Mayor Bill de Blasio and top police officials met with Jewish leaders on Staten Island to denounce anti-Semitic crimes and say they have no place in New York City. NY1's Grace Rauh filed the following report.

As Mayor Bill de Blasio and police brass met with Jewish leaders on Staten Island, police elsewhere were busy responding to five anti-Semitic incidents that occurred that very morning.

"These are coming in at an unprecedented rate. We will handle each with an investigation," said NYPD Chief of Detectives Robert Boyce.

One was a bomb threat against the Anti-Defamation League's headquarters in Midtown. 

"The call that came in threatened an explosive device that was lethal, and there was a time period given in which people were told they had to evacuate," said Etzion Neuer, deputy director of the ADL's New York office. 

The report of new anti-Semitic activity added even more urgency to Mayor Bill de Blasio's message.

"We have not seen anything like this in many years, this level of hatred directed against the Jewish community, this many threats. So we are really in an unprecedented moment," de Blasio said.

Police say hate crimes are up 113 percent so far this year, in large part because anti-Semitic crimes have more than doubled from this same period last year. There have been 55 anti-Semitic incidents in the five boroughs since the start of the year, up from 19 during the same period a year earlier.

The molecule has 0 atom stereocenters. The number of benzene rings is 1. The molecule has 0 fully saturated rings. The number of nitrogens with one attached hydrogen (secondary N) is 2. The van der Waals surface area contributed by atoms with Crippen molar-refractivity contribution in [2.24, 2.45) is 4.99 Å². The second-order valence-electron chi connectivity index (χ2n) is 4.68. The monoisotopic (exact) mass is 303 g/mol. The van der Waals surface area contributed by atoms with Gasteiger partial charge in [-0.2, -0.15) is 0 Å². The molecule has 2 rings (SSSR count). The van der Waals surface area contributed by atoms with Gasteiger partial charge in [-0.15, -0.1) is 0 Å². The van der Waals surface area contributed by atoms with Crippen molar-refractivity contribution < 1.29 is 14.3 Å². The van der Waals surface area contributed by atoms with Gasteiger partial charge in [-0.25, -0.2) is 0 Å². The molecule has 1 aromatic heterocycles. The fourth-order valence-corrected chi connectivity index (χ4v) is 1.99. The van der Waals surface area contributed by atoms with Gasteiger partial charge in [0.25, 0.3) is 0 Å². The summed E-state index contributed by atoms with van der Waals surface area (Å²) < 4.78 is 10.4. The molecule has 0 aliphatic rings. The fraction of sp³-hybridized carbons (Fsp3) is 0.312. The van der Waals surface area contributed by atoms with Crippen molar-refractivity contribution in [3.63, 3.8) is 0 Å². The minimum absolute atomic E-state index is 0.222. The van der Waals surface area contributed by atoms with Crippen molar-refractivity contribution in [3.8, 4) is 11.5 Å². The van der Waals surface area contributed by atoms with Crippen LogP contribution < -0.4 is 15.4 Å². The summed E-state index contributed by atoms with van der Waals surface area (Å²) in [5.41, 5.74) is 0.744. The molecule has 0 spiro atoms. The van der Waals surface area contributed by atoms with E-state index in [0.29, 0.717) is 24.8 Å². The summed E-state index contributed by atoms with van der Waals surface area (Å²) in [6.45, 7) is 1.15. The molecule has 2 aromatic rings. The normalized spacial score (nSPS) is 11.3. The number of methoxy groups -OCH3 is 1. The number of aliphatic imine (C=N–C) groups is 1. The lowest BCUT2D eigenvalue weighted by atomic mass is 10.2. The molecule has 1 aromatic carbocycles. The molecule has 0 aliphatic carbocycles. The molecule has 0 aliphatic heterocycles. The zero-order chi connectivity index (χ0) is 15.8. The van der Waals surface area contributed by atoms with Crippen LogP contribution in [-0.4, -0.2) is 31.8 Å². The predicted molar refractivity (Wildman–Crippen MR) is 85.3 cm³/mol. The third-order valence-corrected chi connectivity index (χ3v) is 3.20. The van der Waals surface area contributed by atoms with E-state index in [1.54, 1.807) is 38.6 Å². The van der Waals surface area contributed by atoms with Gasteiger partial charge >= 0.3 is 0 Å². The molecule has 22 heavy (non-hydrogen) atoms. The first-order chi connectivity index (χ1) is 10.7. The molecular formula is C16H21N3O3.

"This attack on members of the Jewish faith, it's not just an attack on them, it's an attack on everybody in New York City," said Police Commissioner James O'Neill.

Governor Andrew Cuomo announced Tuesday that the state police will coordinate with federal and local law enforcement and launch an investigation into the Anti-Defamation League bomb threat and two others directed against Jewish community centers upstate.

The mayor has previously blamed President Donald Trump for the rise in anti-Semitic hate crimes, but he had a more muted message on Staten Island, where the president is more popular. 

"In a moment like this, everyone should speak up," he said.

The mayor says if you see something, say something. Call 911 if you believe a hate crime is taking place, and call 311 if you have any information that might be helpful to the NYPD.